Must Dental and Vision Plans Include Young Adults Under PPACA?

December 21, 2010 ( – This week a reader asks if dental and vision plans are required to include children up to age 26.


Section 2714 of the Public Health Service Act (PHSA), as amended by PPACA, provides generally (and in part) that a group health plan or issuer that makes available dependent coverage of children must make such coverage available for children until attainment of 26 years of age.  PPACA also makes conforming amendments to the “HIPAA” group health plan requirements in the Code and ERISA. 

The insurance market reforms in PPACA (including the age 26 child coverage requirement) preserved the HIPAA scheme whereby “excepted benefits” are exempt from the PHSA, Code and ERISA group health plan requirements (including the new PPACA insurance market reforms).  Excepted benefits include, among other things, limited-scope dental and vision benefits, if offered separately.

Treasury regulations generally define limited-scope dental or vision benefits for this purpose as dental or vision benefits that either are:

(1) offered under a separate policy, certificate or contract of insurance, or

(2) otherwise not an integral part of the group health plan. 

To satisfy the second requirement – i.e., for dental or vision benefits to not be considered an integral part of the plan — participants must both (a) be given a separate election not to receive the dental/vision coverage, and (b) if the participant elects to receive coverage for the benefits, the participant must pay an additional premium or contribution for that coverage. 

The DOL, IRS and HHS recently issued a FAQ on this issue that confirms that if a plan requires a separate election and “charges even a nominal employee contribution towards the coverage,” the dental or vision benefits would be excepted benefits that are not subject to the insurance market reforms.  Thus, if dental and vision benefits are not offered pursuant to a separate election under which the participant is charged some additional contribution toward the cost of the dental and vision coverage, those benefits would be subject to the age 26 adult child coverage requirement.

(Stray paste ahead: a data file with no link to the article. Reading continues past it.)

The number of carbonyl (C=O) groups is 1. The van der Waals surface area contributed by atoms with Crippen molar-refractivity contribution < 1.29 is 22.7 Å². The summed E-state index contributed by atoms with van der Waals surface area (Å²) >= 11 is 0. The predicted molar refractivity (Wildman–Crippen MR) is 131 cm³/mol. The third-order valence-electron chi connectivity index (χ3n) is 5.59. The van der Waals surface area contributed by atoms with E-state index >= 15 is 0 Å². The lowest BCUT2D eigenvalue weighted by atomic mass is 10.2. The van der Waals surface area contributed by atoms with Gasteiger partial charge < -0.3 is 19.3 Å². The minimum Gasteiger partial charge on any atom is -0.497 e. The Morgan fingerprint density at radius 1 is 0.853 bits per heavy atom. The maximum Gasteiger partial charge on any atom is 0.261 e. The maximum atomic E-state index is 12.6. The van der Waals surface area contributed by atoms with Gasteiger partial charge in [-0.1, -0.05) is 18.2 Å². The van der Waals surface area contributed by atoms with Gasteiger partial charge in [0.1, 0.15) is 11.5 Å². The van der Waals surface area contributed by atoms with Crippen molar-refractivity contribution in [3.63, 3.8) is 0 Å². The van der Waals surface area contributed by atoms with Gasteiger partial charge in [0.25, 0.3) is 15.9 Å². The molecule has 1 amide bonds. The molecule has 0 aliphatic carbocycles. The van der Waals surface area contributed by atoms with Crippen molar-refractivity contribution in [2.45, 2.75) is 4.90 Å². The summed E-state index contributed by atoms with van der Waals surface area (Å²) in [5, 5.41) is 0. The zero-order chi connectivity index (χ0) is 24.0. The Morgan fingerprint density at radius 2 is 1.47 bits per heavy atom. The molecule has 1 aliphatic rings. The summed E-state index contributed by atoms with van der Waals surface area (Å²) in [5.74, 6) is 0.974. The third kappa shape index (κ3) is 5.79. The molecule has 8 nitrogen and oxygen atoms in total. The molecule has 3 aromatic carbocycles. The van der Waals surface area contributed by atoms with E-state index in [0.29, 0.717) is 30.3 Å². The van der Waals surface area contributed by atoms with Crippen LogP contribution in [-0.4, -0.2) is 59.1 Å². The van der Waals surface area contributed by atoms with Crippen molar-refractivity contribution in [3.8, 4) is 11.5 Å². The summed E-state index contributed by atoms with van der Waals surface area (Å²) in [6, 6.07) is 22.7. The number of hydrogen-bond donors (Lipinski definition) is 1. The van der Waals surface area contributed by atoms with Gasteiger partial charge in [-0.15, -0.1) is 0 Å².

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You can find a handy list of Key Provisions of the Patient Protection and Affordable Care Act and their effective dates at    


Christy Tinnes is a Principal in the Health & Welfare Group of Groom Law Group in Washington, D.C.  She is involved in all aspects of health and welfare plans, including ERISA, HIPAA portability, HIPAA privacy, COBRA, and Medicare.  She represents employers designing health plans as well as insurers designing new products.  Most recently, she has been extensively involved in the insurance market reform and employer mandate provisions of the health-care reform legislation.

Brigen Winters is a Principal at Groom Law Group, Chartered, where he co-chairs the firm’s Policy and Legislation group. He counsels plan sponsors, insurers, and other financial institutions regarding health and welfare, executive compensation, and tax-qualified arrangements, and advises clients on legislative and regulatory matters, with a particular focus on the recently enacted health-reform legislation.


PLEASE NOTE:  This feature is intended to provide general information only, does not constitute legal advice, and cannot be used or substituted for legal or tax advice.